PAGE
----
Saturday, September 5, 2009



* The SEC's inspector general has released its report as to why the SEC missed the ball on Bernard Madoff's Ponzi scheme, even though private citizens were warning them for years that he was cooking the books. And it turns out--phew!--that the government wasn't corrupt, it just made an honest mistake (or twelve). Robert Wenzel notes that the IG released this report after 5pm EST on the Friday before Labor Day weekend. (I guess the IG's office wanted to knock it out and not have the final editing hanging over their heads while they went boating; I like to wrap up big projects before a 3-day weekend too.)

* Talk about regulatory arbitrage!!

* Will Wilkinson gives a very Kinsellian answer (in terms of his "Against Intellectual Property" article) to a thought experiment raised by Amartya Sen.

* This is a very provocative blog post in which Lew Rockwell calls the bankers' bluff and says that if there's going to be a Fed, Congress should have oversight. Somebody else noted on the LRC blog the strange inconsistency in the elites' position on this. After all, if we can't trust Congress with our money, why should we trust Congress with health care? Now some people here aren't being inconsistent; for example, my old classmate Mike Feroli (who works for JP Morgan and is quoted a lot in the WSJ) has publicly said that the Fed needs its independence, and I would be willing to bet a kidney that he is also against ObamaCare. But even so, it would be great if journalists asked Ben Bernanke or Timmy Geithner if doctors should be able to maintain their independence from Congress too, lest medical decisions become politicized. What could they say? Barney Frank knows about open heart surgery, but not open market operations?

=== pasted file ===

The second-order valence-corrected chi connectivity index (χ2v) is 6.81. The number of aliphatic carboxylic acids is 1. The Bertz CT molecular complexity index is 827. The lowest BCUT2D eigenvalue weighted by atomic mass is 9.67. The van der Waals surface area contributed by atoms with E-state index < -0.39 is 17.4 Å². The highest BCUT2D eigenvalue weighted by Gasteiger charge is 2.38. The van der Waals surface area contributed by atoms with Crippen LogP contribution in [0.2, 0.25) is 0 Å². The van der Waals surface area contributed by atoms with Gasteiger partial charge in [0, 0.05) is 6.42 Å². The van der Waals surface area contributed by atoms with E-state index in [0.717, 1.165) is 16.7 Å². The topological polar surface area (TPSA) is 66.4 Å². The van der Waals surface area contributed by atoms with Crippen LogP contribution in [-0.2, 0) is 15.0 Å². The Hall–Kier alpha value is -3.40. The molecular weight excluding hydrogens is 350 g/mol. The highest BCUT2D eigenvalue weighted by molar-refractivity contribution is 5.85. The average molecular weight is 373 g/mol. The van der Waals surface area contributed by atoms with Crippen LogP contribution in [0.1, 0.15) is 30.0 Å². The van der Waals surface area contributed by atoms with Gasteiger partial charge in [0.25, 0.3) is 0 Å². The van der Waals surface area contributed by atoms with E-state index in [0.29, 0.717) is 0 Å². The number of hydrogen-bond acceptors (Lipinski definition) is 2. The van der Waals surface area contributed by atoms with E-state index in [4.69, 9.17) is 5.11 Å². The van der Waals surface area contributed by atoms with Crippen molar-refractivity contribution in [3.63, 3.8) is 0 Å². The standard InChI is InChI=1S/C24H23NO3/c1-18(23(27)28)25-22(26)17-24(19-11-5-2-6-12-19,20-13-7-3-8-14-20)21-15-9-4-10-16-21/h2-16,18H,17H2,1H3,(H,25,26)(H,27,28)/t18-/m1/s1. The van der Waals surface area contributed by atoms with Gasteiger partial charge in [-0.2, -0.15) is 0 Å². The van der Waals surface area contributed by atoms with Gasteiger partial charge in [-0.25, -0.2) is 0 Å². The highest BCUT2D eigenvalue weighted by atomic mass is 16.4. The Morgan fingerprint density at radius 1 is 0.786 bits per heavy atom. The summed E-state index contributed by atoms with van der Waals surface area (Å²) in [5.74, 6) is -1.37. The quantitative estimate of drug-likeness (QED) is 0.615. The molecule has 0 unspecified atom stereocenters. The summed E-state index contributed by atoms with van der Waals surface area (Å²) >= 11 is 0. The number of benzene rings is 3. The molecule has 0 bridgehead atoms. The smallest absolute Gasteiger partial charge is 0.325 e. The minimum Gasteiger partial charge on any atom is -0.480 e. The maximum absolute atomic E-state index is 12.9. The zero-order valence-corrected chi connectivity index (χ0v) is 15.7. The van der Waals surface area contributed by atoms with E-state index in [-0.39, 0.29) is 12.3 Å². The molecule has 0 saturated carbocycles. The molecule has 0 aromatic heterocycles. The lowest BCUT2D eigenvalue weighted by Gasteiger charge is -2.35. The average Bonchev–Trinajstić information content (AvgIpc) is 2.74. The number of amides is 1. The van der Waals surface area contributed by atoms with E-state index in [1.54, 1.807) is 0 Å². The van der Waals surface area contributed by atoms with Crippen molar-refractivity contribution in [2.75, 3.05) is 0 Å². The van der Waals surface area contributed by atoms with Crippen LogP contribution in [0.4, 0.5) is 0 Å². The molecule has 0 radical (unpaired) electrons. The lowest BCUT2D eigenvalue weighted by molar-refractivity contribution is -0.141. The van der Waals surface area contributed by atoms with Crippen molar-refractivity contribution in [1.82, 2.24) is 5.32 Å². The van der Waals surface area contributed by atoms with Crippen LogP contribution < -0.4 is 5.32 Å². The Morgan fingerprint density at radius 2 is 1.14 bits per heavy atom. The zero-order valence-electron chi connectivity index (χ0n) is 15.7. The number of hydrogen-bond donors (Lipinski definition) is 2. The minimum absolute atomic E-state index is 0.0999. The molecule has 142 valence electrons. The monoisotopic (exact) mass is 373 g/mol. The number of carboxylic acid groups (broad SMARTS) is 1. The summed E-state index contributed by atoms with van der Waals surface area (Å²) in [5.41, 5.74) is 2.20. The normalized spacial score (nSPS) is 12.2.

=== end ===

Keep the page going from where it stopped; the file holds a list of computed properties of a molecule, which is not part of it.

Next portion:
* A reader has asked me to shred this NYT article, but unfortunately that one about the Civil War is going to take precedence. All I'll say is that this shows the danger of minarchism. This writer plausibly says:
In truth, despite the deeply ingrained American conviction that government is bumbling when it is not evil, government intervention has been a step up in some areas from the private sector.

Until the mid-19th century, firefighting was left mostly to a mishmash of volunteer crews and private fire insurance companies. In New York City, according to accounts in The New York Times in the 1850s and 1860s, firefighting often descended into chaos, with drunkenness and looting.

So almost every country moved to what today’s health insurance lobbyists might label “socialized firefighting.” In effect, we have a single-payer system of public fire departments.

We have the same for policing. If the security guard business were as powerful as the health insurance industry, then it would be denouncing “government takeovers” and “socialized police work.”
What do you say, minarchists? This guy's challenge poses no threat to me. I can say, "Yep, just like socialized medicine leads to death panels, socialized policing leads to widespread tasing and prison rape. Mar-kets! Mar-kets!"

Re: government firefighting. I've heard this analogy/argument several times. It fails on several levels.

Firefighting is provided locally, because that's where the potential externality is. It is funded by property taxes on homes, to provide a public good for those homes. Even if you disagree with the externality argument, the analogy to healthcare fails along these lines (is there a national externality if I break my arm?).